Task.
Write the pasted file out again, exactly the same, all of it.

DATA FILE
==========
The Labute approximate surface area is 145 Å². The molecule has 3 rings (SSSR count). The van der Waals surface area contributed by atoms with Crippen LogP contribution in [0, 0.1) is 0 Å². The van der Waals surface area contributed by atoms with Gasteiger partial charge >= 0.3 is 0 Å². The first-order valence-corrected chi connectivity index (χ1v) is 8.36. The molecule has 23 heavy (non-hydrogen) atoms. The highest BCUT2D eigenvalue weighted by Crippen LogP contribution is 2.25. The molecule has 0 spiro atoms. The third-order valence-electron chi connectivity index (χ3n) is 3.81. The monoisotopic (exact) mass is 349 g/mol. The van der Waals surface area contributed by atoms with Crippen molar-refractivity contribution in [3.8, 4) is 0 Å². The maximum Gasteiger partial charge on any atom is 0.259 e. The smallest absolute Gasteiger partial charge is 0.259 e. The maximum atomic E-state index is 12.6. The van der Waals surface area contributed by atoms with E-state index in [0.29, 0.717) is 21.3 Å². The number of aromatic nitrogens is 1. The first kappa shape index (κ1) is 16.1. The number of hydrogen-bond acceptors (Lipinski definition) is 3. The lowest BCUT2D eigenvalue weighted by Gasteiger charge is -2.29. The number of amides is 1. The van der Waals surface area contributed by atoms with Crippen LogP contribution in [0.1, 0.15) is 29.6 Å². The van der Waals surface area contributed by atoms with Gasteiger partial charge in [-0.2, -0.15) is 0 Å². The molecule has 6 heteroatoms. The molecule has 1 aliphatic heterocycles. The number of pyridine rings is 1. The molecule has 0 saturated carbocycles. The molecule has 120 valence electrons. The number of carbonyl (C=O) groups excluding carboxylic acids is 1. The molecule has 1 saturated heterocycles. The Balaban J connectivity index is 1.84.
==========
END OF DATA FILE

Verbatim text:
The Labute approximate surface area is 145 Å². The molecule has 3 rings (SSSR count). The van der Waals surface area contributed by atoms with Crippen LogP contribution in [0, 0.1) is 0 Å². The van der Waals surface area contributed by atoms with Gasteiger partial charge >= 0.3 is 0 Å². The first-order valence-corrected chi connectivity index (χ1v) is 8.36. The molecule has 23 heavy (non-hydrogen) atoms. The highest BCUT2D eigenvalue weighted by Crippen LogP contribution is 2.25. The molecule has 0 spiro atoms. The third-order valence-electron chi connectivity index (χ3n) is 3.81. The monoisotopic (exact) mass is 349 g/mol. The van der Waals surface area contributed by atoms with Crippen molar-refractivity contribution in [3.8, 4) is 0 Å². The maximum Gasteiger partial charge on any atom is 0.259 e. The smallest absolute Gasteiger partial charge is 0.259 e. The maximum atomic E-state index is 12.6. The van der Waals surface area contributed by atoms with E-state index in [0.29, 0.717) is 21.3 Å². The number of aromatic nitrogens is 1. The first kappa shape index (κ1) is 16.1. The number of hydrogen-bond acceptors (Lipinski definition) is 3. The lowest BCUT2D eigenvalue weighted by Gasteiger charge is -2.29. The number of amides is 1. The van der Waals surface area contributed by atoms with Crippen LogP contribution in [0.1, 0.15) is 29.6 Å². The van der Waals surface area contributed by atoms with Gasteiger partial charge in [-0.2, -0.15) is 0 Å². The molecule has 6 heteroatoms. The molecule has 1 aliphatic heterocycles. The number of pyridine rings is 1. The molecule has 0 saturated carbocycles. The molecule has 120 valence electrons. The number of carbonyl (C=O) groups excluding carboxylic acids is 1. The molecule has 1 saturated heterocycles. The Balaban J connectivity index is 1.84.